Friday, May 30, 2014

Hudak's "million jobs" are actually 125,000 jobs, by the way


The Globe and Mail - Hudak needs to walk away from the mess he made. Apparently even the Globe & Mail's editorial board has thrown up their hands and turned their backs on their Conservative hero. Quote:

Tim Hudak has spent Ontario’s election campaign offering himself quite convincingly as the rare politician willing to level with voters about difficult decisions he thinks are needed, even if some of them may not want to hear it.

The Progressive Conservative Leader’s efforts to present himself as a straight shooter, however, are in the midst of taking a big hit from the laughable math error on which his pitch has been premised – and, even more so, from the way Mr. Hudak has reacted to that error being exposed.

There is, in fairness, no good response to the revelation that his promise of a million new jobs revolves partly around counting the hypothetical jobs eight times.

Yup. His "million jobs" are more like "a million person-years of employment", over eight years. That's actually 125,000 jobs.

Of course, this still makes sense for him, since he's going to achieve this by eliminating 100,000 unionized jobs in the public service, offering these people the shining opportunity of new jobs at his old company, Walmart.

So now that he's been revealed to be either an ignorant buffoon or an outright liar?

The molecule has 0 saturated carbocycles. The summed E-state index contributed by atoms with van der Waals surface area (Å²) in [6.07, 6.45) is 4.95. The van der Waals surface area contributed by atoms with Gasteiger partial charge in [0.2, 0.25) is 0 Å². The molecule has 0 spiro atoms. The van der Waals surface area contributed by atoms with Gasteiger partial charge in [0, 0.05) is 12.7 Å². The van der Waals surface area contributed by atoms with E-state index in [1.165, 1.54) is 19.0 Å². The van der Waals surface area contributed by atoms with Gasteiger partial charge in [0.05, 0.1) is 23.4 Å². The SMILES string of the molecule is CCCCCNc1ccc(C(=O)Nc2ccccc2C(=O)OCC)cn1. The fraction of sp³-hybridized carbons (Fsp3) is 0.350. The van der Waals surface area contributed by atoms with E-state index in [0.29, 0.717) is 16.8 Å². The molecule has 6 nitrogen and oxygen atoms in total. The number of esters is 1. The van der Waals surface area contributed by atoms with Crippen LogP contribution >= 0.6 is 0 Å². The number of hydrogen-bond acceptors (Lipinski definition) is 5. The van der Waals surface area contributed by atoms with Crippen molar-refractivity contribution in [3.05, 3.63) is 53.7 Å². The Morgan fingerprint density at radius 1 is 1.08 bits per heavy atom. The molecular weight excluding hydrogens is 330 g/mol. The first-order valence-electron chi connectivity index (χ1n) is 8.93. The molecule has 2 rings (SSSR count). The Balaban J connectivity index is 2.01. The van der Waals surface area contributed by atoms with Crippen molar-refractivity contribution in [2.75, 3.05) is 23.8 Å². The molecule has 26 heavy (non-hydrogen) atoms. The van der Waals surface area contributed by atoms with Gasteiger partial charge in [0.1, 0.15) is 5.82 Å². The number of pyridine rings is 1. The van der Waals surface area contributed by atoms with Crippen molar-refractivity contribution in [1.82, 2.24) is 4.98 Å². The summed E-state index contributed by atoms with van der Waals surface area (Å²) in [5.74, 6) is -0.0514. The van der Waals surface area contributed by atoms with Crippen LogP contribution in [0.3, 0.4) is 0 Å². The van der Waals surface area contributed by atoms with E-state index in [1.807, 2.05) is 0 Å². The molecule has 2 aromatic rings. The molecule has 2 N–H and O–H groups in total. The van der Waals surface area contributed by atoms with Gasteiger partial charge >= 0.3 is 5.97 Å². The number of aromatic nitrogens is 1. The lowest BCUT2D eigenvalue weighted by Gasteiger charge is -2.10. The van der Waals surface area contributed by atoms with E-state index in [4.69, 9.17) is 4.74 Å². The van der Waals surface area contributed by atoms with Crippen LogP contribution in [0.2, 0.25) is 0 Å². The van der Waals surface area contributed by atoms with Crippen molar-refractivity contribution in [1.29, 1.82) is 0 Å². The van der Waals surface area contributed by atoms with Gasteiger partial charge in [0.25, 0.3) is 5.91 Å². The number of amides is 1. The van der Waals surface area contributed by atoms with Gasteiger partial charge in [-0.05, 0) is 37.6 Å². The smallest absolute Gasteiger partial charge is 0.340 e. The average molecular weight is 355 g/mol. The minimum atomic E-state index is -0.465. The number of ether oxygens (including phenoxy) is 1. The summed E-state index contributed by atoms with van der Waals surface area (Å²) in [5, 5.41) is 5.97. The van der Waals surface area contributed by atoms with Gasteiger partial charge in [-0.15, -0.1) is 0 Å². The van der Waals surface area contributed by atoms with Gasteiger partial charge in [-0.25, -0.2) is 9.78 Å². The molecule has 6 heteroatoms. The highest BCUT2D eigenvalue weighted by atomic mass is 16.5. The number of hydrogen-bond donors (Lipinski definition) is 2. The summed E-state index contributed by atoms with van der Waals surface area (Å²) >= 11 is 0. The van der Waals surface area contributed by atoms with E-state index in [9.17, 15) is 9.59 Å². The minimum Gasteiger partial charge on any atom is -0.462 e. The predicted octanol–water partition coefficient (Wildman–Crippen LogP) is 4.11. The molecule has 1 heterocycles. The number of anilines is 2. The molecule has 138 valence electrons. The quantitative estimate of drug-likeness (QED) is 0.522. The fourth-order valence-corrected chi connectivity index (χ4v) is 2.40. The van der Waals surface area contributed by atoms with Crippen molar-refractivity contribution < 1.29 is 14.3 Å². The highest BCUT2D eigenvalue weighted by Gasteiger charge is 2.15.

Having spent millions of dollars advertising that pledge, Mr. Hudak would risk turning himself into a punchline if he somberly announced he needed a do-over.

Yup. Like a true Republican, he doubles down on the stupid.

His best option might be to say that the “million jobs” figure is aspirational – that it’s not worth obsessing over the minutiae of precisely how many each new policy will create, but that any leader who doesn’t think they could achieve such employment gains over two terms as premier shouldn’t be seeking that office. But during a visit Thursday to The Globe and Mail’s editorial board, he declined to make that argument even when invited to do so.

Seriously. The Globe and Mail editorial board was astounded that he didn't even bother to lie.

Instead, Mr. Hudak continued to stand behind numbers that a legion of economists has discredited. Economists are known for contradicting each other, he insisted, overlooking that in this case they weren’t disputing projections but pointing out that he was counting each year a person works in a new job beyond the first year as an additional new job. When that didn’t work, the PC Leader – himself a trained economist – more or less pretended not to understand the question.

Seriously. Either his MA in Economics came off the back of a cereal box, or he's outright lying to save face.

What a clown.

Still, there is a swath of moderately right-leaning voters swinging between his party and the Liberals, and another (mostly in the province’s southwest) trying to choose between the Tories and the NDP. These are people motivated both by a desire for change and a mistrust of the opposition leader likeliest to bring it. And the “million jobs” mess could badly undermine Mr. Hudak’s efforts to address the latter, especially if his opponents are able to use it against him in next week’s leaders’ debate.

If Thursday’s editorial-board meeting was any indication, Mr. Hudak could spend most of that debate passionately making the case for his vision of a smaller, more efficient government, only to undermine himself when talk turns to the pledge after which he named his platform.

Oh god, I certainly hope so. I certainly hope the people of this province have enough intelligence to not get taken in by this fundie Republican jesus-freak.

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